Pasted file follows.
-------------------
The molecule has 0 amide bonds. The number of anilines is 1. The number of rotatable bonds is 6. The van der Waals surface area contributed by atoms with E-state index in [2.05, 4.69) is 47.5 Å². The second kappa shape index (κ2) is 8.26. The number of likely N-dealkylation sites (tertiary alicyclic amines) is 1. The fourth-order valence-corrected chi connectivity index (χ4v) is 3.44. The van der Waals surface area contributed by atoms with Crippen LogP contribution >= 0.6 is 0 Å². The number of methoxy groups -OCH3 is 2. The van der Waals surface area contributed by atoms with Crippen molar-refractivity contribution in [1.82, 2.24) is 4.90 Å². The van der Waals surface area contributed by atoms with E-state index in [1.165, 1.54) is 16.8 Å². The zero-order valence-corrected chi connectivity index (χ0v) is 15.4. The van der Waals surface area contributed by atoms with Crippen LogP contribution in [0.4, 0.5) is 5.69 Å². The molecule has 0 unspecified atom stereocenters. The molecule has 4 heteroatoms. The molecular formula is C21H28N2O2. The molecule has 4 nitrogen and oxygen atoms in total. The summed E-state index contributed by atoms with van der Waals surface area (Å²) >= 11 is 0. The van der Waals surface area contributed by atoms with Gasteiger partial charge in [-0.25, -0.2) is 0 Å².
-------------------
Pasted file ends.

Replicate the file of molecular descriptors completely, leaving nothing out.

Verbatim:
The molecule has 0 amide bonds. The number of anilines is 1. The number of rotatable bonds is 6. The van der Waals surface area contributed by atoms with E-state index in [2.05, 4.69) is 47.5 Å². The second kappa shape index (κ2) is 8.26. The number of likely N-dealkylation sites (tertiary alicyclic amines) is 1. The fourth-order valence-corrected chi connectivity index (χ4v) is 3.44. The van der Waals surface area contributed by atoms with Crippen LogP contribution >= 0.6 is 0 Å². The number of methoxy groups -OCH3 is 2. The van der Waals surface area contributed by atoms with Crippen molar-refractivity contribution in [1.82, 2.24) is 4.90 Å². The van der Waals surface area contributed by atoms with E-state index in [1.165, 1.54) is 16.8 Å². The zero-order valence-corrected chi connectivity index (χ0v) is 15.4. The van der Waals surface area contributed by atoms with Crippen LogP contribution in [0.4, 0.5) is 5.69 Å². The molecule has 0 unspecified atom stereocenters. The molecule has 4 heteroatoms. The molecular formula is C21H28N2O2. The molecule has 4 nitrogen and oxygen atoms in total. The summed E-state index contributed by atoms with van der Waals surface area (Å²) >= 11 is 0. The van der Waals surface area contributed by atoms with Gasteiger partial charge in [-0.25, -0.2) is 0 Å².